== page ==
A Visit to the Burke CRV Center

Another stop on the recent North Carolina Judicial College Correctional Facilities Tour was the Burke CRV Center in Morganton. Today’s post shares what we learned about defendants ordered to serve 90 days of confinement in response to violation for a technical violation of probation or post-release supervision.

CRV Background. Confinement in response to violation (CRV) was created by the Justice Reinvestment Act as an alternative to revocation for violations of probation other than a new criminal offense or absconding. After two CRVs, a person can be revoked for any subsequent violation of probation. (Although did you know that less than 1 percent of felony prison entries are probation revocations after two CRVs? Like, it happened 7 times in 2018. There may be no single thing I have written and talked about more that has happened less.)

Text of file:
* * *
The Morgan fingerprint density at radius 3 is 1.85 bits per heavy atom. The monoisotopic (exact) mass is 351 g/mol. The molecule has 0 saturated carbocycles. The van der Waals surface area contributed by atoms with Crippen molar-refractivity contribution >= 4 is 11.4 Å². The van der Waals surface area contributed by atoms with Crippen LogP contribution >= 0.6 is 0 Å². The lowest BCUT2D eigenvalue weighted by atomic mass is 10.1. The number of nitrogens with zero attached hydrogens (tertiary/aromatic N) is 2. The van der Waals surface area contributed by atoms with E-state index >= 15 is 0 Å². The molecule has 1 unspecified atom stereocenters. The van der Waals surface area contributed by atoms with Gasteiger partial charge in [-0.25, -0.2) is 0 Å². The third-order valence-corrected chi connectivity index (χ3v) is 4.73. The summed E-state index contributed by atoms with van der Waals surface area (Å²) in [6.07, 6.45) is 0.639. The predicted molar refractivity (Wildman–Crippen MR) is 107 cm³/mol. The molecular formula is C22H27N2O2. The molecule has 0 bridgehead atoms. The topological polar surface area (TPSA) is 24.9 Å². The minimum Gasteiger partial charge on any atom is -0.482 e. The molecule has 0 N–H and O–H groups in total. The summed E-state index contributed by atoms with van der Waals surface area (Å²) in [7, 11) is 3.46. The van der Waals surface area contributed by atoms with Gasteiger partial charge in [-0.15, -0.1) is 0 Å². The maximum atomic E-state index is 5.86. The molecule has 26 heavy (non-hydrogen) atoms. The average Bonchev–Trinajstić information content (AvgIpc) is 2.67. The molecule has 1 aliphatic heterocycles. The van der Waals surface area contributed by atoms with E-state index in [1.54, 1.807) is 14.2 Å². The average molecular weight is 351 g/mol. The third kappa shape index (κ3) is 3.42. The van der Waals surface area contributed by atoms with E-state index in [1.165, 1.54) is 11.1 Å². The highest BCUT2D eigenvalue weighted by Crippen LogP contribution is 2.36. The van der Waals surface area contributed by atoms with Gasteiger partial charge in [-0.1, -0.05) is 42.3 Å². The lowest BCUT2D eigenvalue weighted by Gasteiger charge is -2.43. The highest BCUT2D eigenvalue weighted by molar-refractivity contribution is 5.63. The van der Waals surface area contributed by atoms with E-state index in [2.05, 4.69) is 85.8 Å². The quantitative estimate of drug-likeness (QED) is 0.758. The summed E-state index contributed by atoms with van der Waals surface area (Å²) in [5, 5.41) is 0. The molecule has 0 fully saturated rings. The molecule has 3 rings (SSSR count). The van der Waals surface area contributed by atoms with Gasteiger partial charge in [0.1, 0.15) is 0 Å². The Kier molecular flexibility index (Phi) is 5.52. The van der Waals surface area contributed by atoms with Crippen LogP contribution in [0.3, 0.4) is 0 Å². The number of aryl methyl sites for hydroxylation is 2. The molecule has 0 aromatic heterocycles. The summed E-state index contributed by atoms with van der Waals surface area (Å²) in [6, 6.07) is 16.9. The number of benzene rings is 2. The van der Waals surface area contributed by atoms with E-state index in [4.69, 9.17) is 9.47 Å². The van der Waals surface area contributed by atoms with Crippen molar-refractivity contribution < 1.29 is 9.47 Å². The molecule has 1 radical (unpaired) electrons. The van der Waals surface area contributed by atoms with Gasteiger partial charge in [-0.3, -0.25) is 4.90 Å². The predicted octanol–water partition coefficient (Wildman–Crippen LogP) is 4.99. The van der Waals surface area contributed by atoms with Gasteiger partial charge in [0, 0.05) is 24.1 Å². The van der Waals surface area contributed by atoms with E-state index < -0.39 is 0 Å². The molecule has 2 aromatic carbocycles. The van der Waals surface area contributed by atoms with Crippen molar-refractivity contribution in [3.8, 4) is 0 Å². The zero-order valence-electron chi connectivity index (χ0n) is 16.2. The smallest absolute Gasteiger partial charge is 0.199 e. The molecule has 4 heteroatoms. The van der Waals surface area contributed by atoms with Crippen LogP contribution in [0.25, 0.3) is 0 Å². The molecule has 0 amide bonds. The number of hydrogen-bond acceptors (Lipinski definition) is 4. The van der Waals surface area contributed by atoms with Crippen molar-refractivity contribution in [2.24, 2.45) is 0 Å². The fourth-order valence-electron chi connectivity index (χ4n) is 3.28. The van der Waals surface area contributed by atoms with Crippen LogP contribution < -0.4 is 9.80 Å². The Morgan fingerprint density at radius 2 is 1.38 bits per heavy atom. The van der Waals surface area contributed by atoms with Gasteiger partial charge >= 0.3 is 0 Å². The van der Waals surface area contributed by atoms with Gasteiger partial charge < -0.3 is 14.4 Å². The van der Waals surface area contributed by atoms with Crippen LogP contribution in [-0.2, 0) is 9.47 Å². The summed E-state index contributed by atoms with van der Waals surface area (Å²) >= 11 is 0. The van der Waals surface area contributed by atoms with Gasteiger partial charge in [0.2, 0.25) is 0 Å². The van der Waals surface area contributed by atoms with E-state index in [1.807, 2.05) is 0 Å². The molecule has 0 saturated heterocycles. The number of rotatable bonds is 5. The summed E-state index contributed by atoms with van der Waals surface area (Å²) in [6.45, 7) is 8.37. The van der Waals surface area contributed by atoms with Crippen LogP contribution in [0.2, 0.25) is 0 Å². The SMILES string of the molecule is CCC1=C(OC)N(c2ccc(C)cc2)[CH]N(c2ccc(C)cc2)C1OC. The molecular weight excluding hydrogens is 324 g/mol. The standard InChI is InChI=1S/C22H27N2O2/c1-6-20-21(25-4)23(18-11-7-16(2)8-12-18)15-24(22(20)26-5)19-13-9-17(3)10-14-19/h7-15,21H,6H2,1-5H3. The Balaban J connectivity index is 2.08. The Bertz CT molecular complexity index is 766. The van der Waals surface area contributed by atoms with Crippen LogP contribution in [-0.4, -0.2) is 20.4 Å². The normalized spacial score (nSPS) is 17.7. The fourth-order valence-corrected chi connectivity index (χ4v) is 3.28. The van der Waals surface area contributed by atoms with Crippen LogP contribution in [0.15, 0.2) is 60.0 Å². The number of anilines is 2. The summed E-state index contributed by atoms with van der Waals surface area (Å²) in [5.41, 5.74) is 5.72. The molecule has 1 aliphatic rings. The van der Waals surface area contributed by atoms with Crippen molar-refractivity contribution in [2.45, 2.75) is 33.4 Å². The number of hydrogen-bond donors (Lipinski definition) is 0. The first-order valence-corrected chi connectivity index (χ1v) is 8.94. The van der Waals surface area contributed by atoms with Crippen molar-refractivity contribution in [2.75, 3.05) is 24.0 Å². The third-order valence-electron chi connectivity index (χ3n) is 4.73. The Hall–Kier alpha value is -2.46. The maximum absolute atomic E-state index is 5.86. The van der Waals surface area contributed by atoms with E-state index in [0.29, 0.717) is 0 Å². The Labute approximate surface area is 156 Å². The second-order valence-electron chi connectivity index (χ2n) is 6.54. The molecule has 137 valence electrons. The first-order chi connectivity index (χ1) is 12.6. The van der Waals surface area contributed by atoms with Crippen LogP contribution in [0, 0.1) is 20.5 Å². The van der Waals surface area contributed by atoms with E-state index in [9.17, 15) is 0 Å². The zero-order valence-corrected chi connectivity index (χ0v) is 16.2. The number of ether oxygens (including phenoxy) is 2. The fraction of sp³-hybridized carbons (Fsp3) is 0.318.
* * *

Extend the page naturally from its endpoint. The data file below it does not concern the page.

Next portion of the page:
Anyway, as initially envisioned, CRV was significant for what it wasn’t—a revocation. It was designed to limit days of incarceration for technical violations, and to thereby reduce the prison population. Defendants ordered to complete CRV went to a regular prison, but just for a shorter time than they would have had they been completely revoked.

Over time, CRV has evolved from a mere shortened confinement period into a program. And that evolution was seen most clearly in the establishment of dedicated CRV centers, which I wrote about here when the centers opened for business in 2015.

Today, North Carolina has two CRV centers for men and one for women. The men’s centers are the Robeson CRV Center (192 beds) and the Burke CRV Center (248 beds). The Division of Adult Correction and Juvenile Justice (DACJJ) is in the process of standing up the state’s lone CRV center for women (136 beds) at North Piedmont Correctional Center in Davidson County.